The final steps in the production of the assets happened in Unity, where we had to make the models work inside unity’s universal render pipeline. First, we had to check everything was done properly in the modeling and texturing stages, so we would not run into problems further down the line. When we were completely sure that the models are scaled and shaded correctly, the pivots are in the correct places and completely matched with the colliders, all normals are facing the right direction and there is no non-manifold, loose, or duplicated geometry we exported everything into a workbench scene for the creation of the prefabs and further testing.
If everything seem to work and look good, we proceeded with creating materials. Based on the dominant materials in the model, we decided to either go with specular or metallic pipeline. If everything was fine, we then had to link the colliders to their meshes and combine different models into final prefabs that we would eventually pack into packages and send for final tests in the main test scene. If things still worked fine and looked good there, we could finally consider the models done and ready to make an appearance in the games of our users.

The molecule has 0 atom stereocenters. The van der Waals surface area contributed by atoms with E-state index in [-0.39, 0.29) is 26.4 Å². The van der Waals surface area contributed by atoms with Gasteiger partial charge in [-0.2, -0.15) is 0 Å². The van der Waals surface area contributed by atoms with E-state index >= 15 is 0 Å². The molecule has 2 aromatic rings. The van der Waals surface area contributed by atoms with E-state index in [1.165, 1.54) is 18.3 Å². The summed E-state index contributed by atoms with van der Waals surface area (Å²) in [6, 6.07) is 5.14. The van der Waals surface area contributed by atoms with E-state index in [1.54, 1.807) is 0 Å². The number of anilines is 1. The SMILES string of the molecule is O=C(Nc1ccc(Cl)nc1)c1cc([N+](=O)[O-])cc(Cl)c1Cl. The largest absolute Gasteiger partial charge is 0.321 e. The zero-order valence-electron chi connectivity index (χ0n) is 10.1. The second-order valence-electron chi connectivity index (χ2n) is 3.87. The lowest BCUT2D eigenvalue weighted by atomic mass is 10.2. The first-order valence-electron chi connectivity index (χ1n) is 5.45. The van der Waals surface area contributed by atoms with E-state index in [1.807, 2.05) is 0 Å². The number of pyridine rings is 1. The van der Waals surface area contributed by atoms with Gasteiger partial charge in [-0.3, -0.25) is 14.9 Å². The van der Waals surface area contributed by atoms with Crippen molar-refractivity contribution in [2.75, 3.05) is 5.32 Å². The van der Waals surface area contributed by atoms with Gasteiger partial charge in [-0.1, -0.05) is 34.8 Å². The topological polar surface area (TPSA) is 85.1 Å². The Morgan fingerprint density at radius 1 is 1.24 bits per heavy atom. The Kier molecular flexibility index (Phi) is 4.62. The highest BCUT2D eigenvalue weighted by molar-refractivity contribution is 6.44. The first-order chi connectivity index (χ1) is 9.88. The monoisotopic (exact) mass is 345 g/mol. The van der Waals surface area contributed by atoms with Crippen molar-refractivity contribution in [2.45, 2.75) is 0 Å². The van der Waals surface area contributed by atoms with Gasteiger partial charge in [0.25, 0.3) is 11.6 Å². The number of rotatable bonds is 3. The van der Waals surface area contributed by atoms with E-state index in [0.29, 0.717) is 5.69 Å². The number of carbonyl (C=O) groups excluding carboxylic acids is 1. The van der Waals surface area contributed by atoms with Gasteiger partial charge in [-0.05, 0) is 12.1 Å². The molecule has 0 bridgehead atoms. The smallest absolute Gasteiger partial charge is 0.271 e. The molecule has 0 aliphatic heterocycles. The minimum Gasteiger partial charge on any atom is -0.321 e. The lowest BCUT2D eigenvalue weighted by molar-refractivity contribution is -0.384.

About Asset Pack
- 3 different Cabin sizes,
- Shed and Outhouse included,
- 100 Various prefabs included (check detailed list below):
- Light sources (e.g. Lanterns, Fire Pit, Candles),
- Cabin furnishings (e.g. Different, Windows, Table, Bedside table, Bed, Chest, Rocking Chair),
- Kitchen props (e.g. Cauldron, Kettle, Cast Iron Pan)
- Outdoor props (e.g. Fence, Logs, Tree, Grass Textures)